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18

Oct'17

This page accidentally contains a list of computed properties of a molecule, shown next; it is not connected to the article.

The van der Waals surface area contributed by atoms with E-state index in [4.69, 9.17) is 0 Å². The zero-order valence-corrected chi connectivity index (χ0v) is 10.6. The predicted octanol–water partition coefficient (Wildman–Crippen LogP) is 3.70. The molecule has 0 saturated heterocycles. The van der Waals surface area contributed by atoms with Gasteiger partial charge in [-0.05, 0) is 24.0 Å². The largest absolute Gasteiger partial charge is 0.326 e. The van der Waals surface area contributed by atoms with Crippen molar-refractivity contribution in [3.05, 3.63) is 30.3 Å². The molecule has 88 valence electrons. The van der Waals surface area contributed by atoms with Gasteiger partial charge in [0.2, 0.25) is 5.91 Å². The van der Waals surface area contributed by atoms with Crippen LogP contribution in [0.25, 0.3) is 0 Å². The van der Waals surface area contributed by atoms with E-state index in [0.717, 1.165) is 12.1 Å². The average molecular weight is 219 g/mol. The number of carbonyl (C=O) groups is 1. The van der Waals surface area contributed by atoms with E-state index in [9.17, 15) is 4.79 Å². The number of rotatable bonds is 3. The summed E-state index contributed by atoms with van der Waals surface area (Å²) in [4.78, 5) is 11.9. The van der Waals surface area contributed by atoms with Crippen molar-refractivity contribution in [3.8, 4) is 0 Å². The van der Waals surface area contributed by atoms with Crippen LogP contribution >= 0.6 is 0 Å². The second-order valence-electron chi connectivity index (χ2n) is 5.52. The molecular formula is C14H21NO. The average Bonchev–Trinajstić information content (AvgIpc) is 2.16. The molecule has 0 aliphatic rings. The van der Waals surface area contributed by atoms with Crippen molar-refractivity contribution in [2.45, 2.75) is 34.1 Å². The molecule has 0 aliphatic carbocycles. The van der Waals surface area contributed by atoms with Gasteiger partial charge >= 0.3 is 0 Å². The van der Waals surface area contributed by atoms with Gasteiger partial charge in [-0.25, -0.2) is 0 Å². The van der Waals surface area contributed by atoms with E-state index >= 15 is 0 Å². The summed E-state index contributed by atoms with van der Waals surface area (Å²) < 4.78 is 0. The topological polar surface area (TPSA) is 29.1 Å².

The 3 triangles | 9-3-6 | 1-4-7 | 2-5-8